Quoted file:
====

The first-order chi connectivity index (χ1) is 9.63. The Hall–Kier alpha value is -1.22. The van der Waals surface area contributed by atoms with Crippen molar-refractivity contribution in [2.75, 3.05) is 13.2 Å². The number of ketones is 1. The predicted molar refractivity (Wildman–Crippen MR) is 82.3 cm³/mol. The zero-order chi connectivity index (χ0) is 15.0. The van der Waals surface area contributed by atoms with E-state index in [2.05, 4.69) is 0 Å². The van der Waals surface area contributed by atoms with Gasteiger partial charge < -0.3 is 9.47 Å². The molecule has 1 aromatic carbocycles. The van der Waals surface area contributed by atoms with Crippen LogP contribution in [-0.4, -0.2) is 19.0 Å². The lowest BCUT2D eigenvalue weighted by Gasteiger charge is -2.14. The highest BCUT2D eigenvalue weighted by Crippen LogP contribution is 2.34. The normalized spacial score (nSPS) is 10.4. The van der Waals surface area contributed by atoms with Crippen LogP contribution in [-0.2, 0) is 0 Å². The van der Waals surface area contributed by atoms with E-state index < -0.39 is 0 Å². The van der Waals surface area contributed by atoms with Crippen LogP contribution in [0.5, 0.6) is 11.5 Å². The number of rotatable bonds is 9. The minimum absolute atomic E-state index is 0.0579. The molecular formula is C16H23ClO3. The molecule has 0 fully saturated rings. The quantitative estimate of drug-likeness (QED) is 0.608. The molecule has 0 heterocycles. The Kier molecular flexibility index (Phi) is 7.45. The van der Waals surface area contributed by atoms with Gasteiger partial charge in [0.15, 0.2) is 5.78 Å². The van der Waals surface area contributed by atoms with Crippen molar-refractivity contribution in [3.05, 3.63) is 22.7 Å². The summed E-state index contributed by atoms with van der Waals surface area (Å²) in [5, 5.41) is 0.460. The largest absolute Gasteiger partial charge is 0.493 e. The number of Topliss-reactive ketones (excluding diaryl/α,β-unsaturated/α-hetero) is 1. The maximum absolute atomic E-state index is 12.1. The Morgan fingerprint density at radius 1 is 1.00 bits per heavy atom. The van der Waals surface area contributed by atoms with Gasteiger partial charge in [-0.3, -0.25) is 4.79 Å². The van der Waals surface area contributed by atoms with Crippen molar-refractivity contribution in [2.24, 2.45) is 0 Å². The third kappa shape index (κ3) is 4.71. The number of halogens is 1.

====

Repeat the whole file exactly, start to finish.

The first-order chi connectivity index (χ1) is 9.63. The Hall–Kier alpha value is -1.22. The van der Waals surface area contributed by atoms with Crippen molar-refractivity contribution in [2.75, 3.05) is 13.2 Å². The number of ketones is 1. The predicted molar refractivity (Wildman–Crippen MR) is 82.3 cm³/mol. The zero-order chi connectivity index (χ0) is 15.0. The van der Waals surface area contributed by atoms with E-state index in [2.05, 4.69) is 0 Å². The van der Waals surface area contributed by atoms with Gasteiger partial charge < -0.3 is 9.47 Å². The molecule has 1 aromatic carbocycles. The van der Waals surface area contributed by atoms with Crippen LogP contribution in [-0.4, -0.2) is 19.0 Å². The lowest BCUT2D eigenvalue weighted by Gasteiger charge is -2.14. The highest BCUT2D eigenvalue weighted by Crippen LogP contribution is 2.34. The normalized spacial score (nSPS) is 10.4. The van der Waals surface area contributed by atoms with Crippen LogP contribution in [-0.2, 0) is 0 Å². The van der Waals surface area contributed by atoms with E-state index < -0.39 is 0 Å². The van der Waals surface area contributed by atoms with Crippen LogP contribution in [0.5, 0.6) is 11.5 Å². The number of rotatable bonds is 9. The minimum absolute atomic E-state index is 0.0579. The molecular formula is C16H23ClO3. The molecule has 0 fully saturated rings. The quantitative estimate of drug-likeness (QED) is 0.608. The molecule has 0 heterocycles. The Kier molecular flexibility index (Phi) is 7.45. The van der Waals surface area contributed by atoms with Gasteiger partial charge in [0.15, 0.2) is 5.78 Å². The van der Waals surface area contributed by atoms with Crippen molar-refractivity contribution in [3.05, 3.63) is 22.7 Å². The summed E-state index contributed by atoms with van der Waals surface area (Å²) in [5, 5.41) is 0.460. The largest absolute Gasteiger partial charge is 0.493 e. The number of Topliss-reactive ketones (excluding diaryl/α,β-unsaturated/α-hetero) is 1. The maximum absolute atomic E-state index is 12.1. The Morgan fingerprint density at radius 1 is 1.00 bits per heavy atom. The van der Waals surface area contributed by atoms with Gasteiger partial charge in [-0.3, -0.25) is 4.79 Å². The van der Waals surface area contributed by atoms with Crippen molar-refractivity contribution in [2.24, 2.45) is 0 Å². The third kappa shape index (κ3) is 4.71. The number of halogens is 1.